Technological watch

Multi?lipase gene knockdown in Chinese hamster ovary cells using artificial microRNAs to reduce host cell protein mediated polysorbate degradation

In a proof?of?concept study Weiss and coworkers designed artificial microRNAs (amiRNAs) and applied them in Chinese hamster ovary cell lines targeting polysorbate degrading host cell proteins. They proved functionality of amiRNAs on protein level and successfully reduced polysorbate degradation in cell supernatant. With their work they provide an additional tool for cell line engineering, which might be used beyond the reduction of polysorbate degrading host cell proteins.A large number of companies observe polysorbate (PS) degradation and associated (sub?)visible particle formation in biological drug formulations, which compromise the stability of the drug product, ultimately posing a risk toward delivering innovative medicines to patients. The main culprits of PS degradation are hydrolytic host cell proteins (HCPs) originating from the production cell lines, which are mostly Chinese hamster ovary (CHO) cell derived. Here, a small portion of particularly difficult?to?remove HCPs—mainly lipases—cause hydrolytic cleavage of PS resulting in the accumulation of free fatty acid aggregates/particles. One possible mitigation strategy is the removal of such critical HCPs in the production cell line. Multigene regulation can be achieved via microRNAs (miRNAs) thereby serving as a smart tool to reduce the expression of different target genes using a single miRNA. To enable a tailored gene regulation of multiple specific target lipases self?designed and non?naturally occurring artificial miRNAs (amiRNA) can be designed. Based on micro?conserved regions in the mRNA sequence of two sets of target HCPs, we provide a proof?of?concept for a simultaneous multi?lipase knockdown in CHO cells using single amiRNAs. By this, we were not only able to reduce PS degradation but laid the foundation to expand this tool to other areas of cell line phenotype engineering.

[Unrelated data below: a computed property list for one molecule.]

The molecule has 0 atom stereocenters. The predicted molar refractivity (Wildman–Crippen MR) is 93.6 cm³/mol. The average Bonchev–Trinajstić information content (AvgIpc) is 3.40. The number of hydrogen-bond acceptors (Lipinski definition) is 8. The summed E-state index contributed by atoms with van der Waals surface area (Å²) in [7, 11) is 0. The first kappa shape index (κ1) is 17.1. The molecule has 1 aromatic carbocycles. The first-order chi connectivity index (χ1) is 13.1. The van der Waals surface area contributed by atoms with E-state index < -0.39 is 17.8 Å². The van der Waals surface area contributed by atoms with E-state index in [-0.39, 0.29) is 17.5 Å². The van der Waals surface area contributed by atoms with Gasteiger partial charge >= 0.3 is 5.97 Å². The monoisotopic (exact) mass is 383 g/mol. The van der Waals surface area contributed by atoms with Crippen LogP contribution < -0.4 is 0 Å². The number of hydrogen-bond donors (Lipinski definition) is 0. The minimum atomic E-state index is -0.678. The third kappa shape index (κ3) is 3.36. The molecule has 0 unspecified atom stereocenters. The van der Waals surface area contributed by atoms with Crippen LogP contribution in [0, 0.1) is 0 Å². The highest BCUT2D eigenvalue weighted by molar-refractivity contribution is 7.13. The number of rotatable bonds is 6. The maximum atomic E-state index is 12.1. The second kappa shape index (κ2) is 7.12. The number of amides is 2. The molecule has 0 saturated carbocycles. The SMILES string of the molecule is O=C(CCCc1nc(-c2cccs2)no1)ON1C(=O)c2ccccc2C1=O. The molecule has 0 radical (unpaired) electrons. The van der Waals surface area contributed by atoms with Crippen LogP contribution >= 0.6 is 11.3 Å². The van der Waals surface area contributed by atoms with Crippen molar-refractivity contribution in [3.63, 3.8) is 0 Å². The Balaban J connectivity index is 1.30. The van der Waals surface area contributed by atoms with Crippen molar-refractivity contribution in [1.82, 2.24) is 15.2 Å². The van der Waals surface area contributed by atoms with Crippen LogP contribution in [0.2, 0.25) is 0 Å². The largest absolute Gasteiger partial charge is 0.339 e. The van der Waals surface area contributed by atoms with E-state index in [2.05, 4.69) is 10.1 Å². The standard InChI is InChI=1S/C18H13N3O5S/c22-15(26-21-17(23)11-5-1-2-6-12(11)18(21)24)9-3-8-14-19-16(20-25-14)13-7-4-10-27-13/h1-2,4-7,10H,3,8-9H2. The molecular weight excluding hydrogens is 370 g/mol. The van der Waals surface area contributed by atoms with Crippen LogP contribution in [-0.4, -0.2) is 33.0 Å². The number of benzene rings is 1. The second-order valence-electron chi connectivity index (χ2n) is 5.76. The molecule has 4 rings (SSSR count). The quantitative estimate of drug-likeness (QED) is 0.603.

Publication date: 25/09/2023



This project has received funding from the European Union’s Horizon 2020 research and innovation programme under grant agreement No 870292.